On May 8, 2014, in an opinion that could significantly limit shareholder litigation involving Delaware corporations, the Supreme Court of Delaware (Court) held that a fee-shifting bylaw requiring unsuccessful member plaintiffs to bear the fees, costs and expenses of intra-corporate litigation is not prohibited by Delaware law and may be enforceable.1
The case, ATP Tour, Inc. v. Deutscher Tennis Bund, involved the Court’s response to four certified questions stemming from a feeshifting bylaw adopted by the board of ATP Tour, Inc., a Delaware non-stock membership corporation that operates a global professional men’s tennis tour. While the ATP Tour case involved a non-stock membership corporation, the Court’s reliance on the Delaware General Corporation Law (DGCL) in support of its conclusion suggests that the decision would apply equally to Delaware stock corporations and their stockholders. The Court observed in a footnote that the DGCL applies equally to nonstock corporations2 and stated in broad terms that “[n]either the DGCL nor any other Delaware statute forbids the enactment of fee-shifting bylaws.”3
In support of its conclusion, the Court began with the established principles that corporate bylaws generally are presumed to be valid under Delaware law and that bylaws are contracts among a corporation’s shareholders. Such bylaws therefore fall within the contractual exception to the “American Rule” that otherwise generally requires parties to litigation to pay their own attorneys’ fees.4
The Court articulated three requirements for such a bylaw to be “facially valid”: (1) it must be authorized by the DGCL, (2) it must be consistent with the corporation’s certificate of incorporation, 5 and (3) its enactment must not be otherwise prohibited. 6 The Court concluded that fee-shifting bylaws satisfy these requirements and are permissible under Delaware law. The Court noted, however, that even if a bylaw satisfies these requirements, it will not be enforced if adopted or used for an inequitable purpose.
As an example, the Court cited, among other precedents, its prior decision in Schnell v. Chris-Craft Industries, in which it had set aside a board-adopted bylaw amendment that accelerated the date of an annual stockholder meeting to occur a month earlier than the originally scheduled date, where the board adopting such bylaw had the improper purpose of perpetuating itself in office and obstructing dissident stockholders’ legitimate rights to undertake a proxy contest.7
Because the Court did not address the merits of the specific bylaw at issue in the ATP Tour case, it is hard to know whether ATP Tour’s enactment of its fee-shifting bylaw would be deemed to be for a proper purpose. The Court clarified that deterring litigation is not invariably an improper purpose.
Corporate boards that wish to implement fee-shifting bylaws should consult with counsel and consider enacting such provisions well in advance of any specific litigation, to minimize the likelihood that a court would impute an improper purpose, such as obstructing a specific, potentially valid shareholder claim.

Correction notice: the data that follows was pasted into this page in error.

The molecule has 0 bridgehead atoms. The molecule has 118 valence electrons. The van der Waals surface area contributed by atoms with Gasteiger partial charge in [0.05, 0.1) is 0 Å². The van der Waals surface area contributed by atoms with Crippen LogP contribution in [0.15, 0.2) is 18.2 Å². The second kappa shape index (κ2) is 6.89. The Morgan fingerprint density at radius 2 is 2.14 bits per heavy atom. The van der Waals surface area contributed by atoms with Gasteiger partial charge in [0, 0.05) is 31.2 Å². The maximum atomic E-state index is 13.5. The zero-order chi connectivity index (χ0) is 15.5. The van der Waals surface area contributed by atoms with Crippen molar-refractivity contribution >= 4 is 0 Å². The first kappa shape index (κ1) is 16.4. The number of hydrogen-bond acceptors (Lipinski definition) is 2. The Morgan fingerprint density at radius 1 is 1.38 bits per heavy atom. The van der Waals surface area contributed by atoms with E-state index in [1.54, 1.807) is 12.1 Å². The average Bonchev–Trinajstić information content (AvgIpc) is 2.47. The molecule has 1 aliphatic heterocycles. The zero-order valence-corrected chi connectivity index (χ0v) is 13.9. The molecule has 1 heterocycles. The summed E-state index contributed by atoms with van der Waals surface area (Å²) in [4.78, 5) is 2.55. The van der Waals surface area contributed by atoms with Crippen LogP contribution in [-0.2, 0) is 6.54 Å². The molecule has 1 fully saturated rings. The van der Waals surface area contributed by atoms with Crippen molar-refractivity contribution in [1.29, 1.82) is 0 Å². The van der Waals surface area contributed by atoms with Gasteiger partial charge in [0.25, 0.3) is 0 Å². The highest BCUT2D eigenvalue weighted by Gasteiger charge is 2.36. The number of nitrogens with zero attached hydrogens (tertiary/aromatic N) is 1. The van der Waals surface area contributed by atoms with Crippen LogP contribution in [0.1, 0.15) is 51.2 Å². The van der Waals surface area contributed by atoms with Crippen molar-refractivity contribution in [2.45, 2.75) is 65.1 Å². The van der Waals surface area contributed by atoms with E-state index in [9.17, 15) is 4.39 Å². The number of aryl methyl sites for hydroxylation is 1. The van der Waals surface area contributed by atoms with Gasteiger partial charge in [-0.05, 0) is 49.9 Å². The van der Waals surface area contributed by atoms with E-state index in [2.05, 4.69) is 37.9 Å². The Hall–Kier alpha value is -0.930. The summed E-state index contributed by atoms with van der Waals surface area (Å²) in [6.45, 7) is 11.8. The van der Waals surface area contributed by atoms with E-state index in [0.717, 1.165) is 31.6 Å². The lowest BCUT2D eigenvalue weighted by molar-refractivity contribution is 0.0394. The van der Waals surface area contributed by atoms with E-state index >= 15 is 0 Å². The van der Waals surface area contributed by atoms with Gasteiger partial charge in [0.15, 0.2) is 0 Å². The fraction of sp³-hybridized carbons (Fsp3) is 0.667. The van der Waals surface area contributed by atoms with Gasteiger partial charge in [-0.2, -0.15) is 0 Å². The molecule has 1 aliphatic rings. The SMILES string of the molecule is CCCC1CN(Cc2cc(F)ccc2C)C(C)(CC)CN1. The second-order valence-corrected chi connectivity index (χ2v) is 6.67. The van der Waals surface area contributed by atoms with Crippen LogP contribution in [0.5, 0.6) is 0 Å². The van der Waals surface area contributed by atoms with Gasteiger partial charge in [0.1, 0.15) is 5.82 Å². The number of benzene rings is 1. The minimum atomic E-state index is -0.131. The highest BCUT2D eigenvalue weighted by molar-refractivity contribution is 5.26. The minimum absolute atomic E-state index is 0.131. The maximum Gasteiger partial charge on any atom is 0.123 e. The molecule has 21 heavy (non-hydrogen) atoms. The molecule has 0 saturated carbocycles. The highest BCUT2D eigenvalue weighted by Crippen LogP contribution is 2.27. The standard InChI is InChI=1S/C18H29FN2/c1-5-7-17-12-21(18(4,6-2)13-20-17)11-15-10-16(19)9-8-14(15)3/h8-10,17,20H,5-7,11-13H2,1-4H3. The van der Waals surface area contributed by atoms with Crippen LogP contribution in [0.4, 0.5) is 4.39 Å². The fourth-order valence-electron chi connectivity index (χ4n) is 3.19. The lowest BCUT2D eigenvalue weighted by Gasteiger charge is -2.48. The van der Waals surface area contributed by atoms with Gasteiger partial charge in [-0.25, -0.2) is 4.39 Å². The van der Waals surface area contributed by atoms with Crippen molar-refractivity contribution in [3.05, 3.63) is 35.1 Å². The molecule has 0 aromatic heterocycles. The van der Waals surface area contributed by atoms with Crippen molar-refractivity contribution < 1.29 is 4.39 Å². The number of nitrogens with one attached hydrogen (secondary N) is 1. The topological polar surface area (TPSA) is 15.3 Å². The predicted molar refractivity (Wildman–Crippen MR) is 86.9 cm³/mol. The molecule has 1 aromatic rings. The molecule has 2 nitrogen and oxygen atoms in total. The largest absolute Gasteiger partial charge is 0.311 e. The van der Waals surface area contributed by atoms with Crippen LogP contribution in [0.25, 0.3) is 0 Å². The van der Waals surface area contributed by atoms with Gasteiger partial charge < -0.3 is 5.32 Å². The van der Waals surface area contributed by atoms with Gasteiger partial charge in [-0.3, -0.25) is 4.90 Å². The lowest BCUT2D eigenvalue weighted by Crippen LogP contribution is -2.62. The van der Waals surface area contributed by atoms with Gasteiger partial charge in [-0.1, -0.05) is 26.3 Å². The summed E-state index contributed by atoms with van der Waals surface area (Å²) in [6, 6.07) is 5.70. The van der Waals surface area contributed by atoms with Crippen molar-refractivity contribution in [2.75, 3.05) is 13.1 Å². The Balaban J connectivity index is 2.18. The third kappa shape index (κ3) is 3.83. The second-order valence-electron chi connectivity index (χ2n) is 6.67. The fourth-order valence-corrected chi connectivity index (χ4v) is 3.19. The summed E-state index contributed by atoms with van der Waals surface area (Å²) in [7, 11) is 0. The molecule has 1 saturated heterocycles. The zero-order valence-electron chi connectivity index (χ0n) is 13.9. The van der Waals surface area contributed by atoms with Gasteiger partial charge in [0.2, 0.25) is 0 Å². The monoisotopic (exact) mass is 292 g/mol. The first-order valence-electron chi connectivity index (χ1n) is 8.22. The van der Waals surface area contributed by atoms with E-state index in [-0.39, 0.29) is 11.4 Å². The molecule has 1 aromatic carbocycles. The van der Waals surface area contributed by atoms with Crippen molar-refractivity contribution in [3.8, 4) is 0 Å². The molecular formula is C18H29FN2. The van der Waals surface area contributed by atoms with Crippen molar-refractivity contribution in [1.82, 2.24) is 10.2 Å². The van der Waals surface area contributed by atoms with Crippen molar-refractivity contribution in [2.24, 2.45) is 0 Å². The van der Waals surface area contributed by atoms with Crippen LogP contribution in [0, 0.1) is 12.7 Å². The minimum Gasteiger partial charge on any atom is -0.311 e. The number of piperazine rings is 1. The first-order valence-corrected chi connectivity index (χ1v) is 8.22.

The Court in ATP Tour also answered three related certified questions. In response to these questions, the Court concluded that an otherwise valid and enforceable fee-shifting bylaw (1) would at least be valid as applied to the case where a plaintiff obtains no relief at all against the corporation in the litigation, (2) is unenforceable if adopted for an improper purpose, but, as noted above, deterring litigation is not invariably an improper purpose, and (3) applies not only to members who join the corporation after adoption of the bylaw, but also to members who join the corporation before the bylaw’s adoption.
Although it remains to be seen whether Delaware courts will uphold other fee-shifting provisions, including those in the bylaws of stock corporations, the potential impact of this opinion could be significant if directors make such a provision a common feature of Delaware corporations’ bylaws and such provisions continue to be upheld.
Such fee-shifting bylaws could be an effective tool in discouraging frivolous claims, and a significant deterrent to shareholder litigation generally. In addition, it should be noted that the ATP Tour opinion follows closely on the heels of the Delaware Chancery Court’s 2013 ruling in Boilermakers Local 154 Retirement Fund v. Chevron Corp., et al., which upheld the facial validity of forum selection bylaws of Delaware corporations.8 The combined effect of these cases may enable and embolden corporate boards to adopt other new contractual bylaw provisions that could further deter and meaningfully alter the landscape of shareholder litigation involving Delaware corporations.